The mattress and sheets are paramount to ensuring that your travellers have a restful sleep, but the comforter also has a crucial role to play. This guide will help you decide which duvet suits you best…

White comforter with pillows on a bed© 3 Suisses


Choosing the Right Dimensions

Comforters sizes run slightly larger than mattress sizes to allow for draping over the sides of the bed. Their size corresponds with bed sizes (twin, double, queen, king...), which vary around the world, with countries having their own standards and terminology. You can learn more on bed sizes via these two articles on Wikipedia and on The Sleep Judge.

Typical sizes in the United States for comforters are: for a twin 64 in × 87 in, for a queen 87 in × 87 in and for a king 101 in × 90 in.

In Continental Europe, until recently, the standard two-person bedding dimensions were 54 in x 75 in. For this type of bed, the proper duvet to get is 87 in x 94 in. More and more, however, most european countries are gravitating towards 63 in x 79 in mattresses, and in that case the best duvet is 94 in x 102 in. For beds with a width of 71 in, it’s best to opt for two duvets of 55 in x 79 in when the bed is shared.

Sizes for other countries.


Choosing the Right Density

Density refers to the weight of your comforter filling, and can range from 180 g/m2 for light comforters to 500 g/m2 for winter comforters. As such, the higher the density, the warmer and heavier your comforter will be.

Down comforters: The filling can be quite light. For a summer comforter, opt for a density of 180 g/m2 and for a winter comforter 270 g/m2.

Synthetic comforters: To achieve the same level of insolation, they have to be heavier. When choosing a summer comforter, opt for a density of 200 to 250 g/m2 and for a winter comforter 300 to 450 g/m2.

Generally, we can assume that light comforters are ideal for heat sensitive people and room temperatures above 22°C. Moderate comforters are ideal for room temperatures between 18 and 22°C. Warm and heavy comforters are ideal for cold sensitive people and room temperatures below 18°C.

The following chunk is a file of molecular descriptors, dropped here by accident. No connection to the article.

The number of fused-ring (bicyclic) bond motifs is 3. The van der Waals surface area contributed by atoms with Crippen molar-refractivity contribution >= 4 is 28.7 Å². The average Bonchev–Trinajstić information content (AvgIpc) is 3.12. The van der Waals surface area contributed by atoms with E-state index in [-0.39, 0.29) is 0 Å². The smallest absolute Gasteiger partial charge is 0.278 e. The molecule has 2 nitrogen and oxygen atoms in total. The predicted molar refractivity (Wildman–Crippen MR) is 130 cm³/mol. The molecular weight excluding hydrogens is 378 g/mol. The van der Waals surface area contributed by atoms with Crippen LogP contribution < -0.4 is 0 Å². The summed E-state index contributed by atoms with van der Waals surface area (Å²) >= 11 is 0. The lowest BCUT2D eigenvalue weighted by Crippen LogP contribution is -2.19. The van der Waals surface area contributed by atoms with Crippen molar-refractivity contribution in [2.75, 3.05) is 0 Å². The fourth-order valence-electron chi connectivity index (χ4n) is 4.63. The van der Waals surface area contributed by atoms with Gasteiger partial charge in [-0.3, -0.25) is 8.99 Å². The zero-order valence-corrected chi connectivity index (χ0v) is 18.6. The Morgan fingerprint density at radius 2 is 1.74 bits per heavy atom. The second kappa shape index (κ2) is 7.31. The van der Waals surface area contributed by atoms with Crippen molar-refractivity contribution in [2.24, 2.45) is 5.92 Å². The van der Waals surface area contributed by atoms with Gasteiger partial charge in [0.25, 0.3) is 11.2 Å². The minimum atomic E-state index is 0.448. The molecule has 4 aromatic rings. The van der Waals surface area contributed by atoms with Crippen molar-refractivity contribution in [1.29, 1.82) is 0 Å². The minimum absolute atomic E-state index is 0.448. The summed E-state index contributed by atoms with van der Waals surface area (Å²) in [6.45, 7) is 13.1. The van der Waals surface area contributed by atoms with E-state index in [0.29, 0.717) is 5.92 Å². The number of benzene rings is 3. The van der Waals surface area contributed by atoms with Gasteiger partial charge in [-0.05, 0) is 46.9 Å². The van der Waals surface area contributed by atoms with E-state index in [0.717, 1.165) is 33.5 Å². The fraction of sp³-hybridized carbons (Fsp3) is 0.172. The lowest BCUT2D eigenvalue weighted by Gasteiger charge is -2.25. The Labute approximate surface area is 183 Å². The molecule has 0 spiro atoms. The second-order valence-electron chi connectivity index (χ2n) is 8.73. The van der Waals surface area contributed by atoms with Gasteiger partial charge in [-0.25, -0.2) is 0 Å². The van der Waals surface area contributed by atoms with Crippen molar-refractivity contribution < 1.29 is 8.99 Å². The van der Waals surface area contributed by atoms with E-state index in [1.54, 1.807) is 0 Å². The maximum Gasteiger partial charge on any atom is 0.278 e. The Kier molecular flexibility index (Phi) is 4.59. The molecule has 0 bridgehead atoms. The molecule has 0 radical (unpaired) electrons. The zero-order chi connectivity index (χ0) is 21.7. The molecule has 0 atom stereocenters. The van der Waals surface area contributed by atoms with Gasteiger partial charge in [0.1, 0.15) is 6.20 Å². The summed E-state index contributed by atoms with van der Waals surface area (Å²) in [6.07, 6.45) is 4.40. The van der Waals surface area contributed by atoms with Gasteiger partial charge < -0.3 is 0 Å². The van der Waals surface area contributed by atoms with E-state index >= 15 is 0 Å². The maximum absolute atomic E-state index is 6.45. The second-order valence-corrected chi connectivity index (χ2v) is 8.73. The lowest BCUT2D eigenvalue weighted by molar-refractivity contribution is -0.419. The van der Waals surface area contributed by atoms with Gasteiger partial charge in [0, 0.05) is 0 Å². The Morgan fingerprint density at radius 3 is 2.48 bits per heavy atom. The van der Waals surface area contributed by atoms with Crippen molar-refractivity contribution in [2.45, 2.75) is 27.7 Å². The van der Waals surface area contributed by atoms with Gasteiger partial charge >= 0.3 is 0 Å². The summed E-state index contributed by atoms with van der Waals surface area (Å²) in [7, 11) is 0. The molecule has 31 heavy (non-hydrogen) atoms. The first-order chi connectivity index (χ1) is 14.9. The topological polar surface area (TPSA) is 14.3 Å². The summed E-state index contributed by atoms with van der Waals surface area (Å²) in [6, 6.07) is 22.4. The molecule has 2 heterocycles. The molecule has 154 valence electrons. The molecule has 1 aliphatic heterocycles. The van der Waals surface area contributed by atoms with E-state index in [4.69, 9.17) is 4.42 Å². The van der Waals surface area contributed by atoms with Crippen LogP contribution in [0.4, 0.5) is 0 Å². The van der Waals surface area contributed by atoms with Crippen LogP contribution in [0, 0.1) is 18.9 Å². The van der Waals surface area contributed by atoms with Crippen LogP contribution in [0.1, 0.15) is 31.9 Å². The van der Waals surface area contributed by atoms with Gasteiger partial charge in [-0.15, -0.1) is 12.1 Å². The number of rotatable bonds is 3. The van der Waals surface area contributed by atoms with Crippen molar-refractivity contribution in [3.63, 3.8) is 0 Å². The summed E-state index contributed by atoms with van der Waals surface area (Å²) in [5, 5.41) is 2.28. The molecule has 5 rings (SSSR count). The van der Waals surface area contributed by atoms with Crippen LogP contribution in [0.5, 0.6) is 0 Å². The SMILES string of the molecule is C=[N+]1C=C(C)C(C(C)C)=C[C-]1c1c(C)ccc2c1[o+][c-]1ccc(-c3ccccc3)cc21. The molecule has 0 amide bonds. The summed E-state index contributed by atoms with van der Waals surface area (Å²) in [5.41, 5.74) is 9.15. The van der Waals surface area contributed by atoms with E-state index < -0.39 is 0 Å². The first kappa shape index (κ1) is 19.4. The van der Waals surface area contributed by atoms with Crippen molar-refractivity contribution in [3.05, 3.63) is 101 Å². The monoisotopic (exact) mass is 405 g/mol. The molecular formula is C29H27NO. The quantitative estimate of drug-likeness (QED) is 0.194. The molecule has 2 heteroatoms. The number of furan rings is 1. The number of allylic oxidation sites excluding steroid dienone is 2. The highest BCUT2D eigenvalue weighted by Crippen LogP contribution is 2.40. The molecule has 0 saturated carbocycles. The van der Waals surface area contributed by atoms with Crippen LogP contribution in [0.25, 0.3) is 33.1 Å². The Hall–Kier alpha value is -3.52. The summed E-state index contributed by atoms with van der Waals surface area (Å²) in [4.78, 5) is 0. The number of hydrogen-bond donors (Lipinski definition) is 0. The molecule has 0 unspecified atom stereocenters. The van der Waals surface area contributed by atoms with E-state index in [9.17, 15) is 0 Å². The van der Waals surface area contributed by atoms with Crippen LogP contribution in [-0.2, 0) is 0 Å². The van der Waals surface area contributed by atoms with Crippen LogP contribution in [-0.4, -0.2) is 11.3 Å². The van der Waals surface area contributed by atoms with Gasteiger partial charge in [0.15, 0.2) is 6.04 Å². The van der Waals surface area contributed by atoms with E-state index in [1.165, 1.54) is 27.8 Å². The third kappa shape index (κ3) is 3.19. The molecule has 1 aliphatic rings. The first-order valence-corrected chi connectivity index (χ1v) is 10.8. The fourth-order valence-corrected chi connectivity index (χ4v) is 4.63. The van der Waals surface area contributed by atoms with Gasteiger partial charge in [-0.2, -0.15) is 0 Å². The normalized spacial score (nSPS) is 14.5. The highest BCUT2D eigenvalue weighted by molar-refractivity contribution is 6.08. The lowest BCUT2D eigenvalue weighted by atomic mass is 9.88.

Choosing the Right Filling

There are two major categories of filling: natural fibres (feather and down mixes are the most common but there are duvets filled with bamboo, wool, or silk fibres) and synthetic (polyester fibres).

Down comforters filled with feathers are desirable due to their breathability, meaning their thermoregulatory properties allow them to expel any humidity accumulated throughout the night. Down comforters are further appreciated for their lightness, softness and fluffiness. The higher the percentage, the more voluminous and airy the comforter will be. You should opt for a comforter with 70% to 90% down filling. Goose or duck? In equal quantities goose down will be warmer and fluffier. However, it all comes down to quality and depends on whether the animal was well fed or not. Finally, down comforters have their disadvantages: they have to be dry-cleaned, they can cause allergic reactions and they can be expensive. Down comforters can last 10 or so years.

Synthetic comforters are more affordable, easier to maintain and tend to be hypoallergenic. They are made of hollow or siliconized fibres. Hollow fibres are lighter and more insulating, siliconized fibres almost feel like a natural comforter because they slide more easily against one another like down. Synthetic comforters can last about 5 years.


Choosing the Right Cover

It’s important to get a high quality comforter cover to ensure that the down and synthetic fibres don’t slip out. The weaving, meaning the number of threads per centimeter squared, has to be tight. For a down comforter cover, try to find a cover with 120 to 150 threads/cm2 and for a synthetic comforter a cover with over 90 threads/cm2. Ideally the cover should be made with 100% cotton, a material that is both absorptive and insulating. Polycotton covers (50% polyester and 50% cotton) are more affordable but less soft and a little bit less comfortable.


Choosing the Right Stitching

Stitching ensures that the filling remains firmly in place. The comforter can be stitched in lines, waves, boxes and diamonds… For a natural comforter, stitching compartmentalized boxes allows the filling to be uniformly distributed throughout the comforter and, consequently, the body. For a synthetic comforter, diamond stitching increases thermal insulation and fluffiness.

Ikea bedding© Ikea



If you’re looking to update your comforter destined for travelers, we recommend that you opt for a synthetic model, 100% cotton with a density of 250 to 300 g/m2. The comforter will be hypoallergenic, and sufficiently comfortable and easy to maintain. Plus, it’ll be less expensive than a natural model and its lifespan of about 5 years is just right for seasonal rentals.


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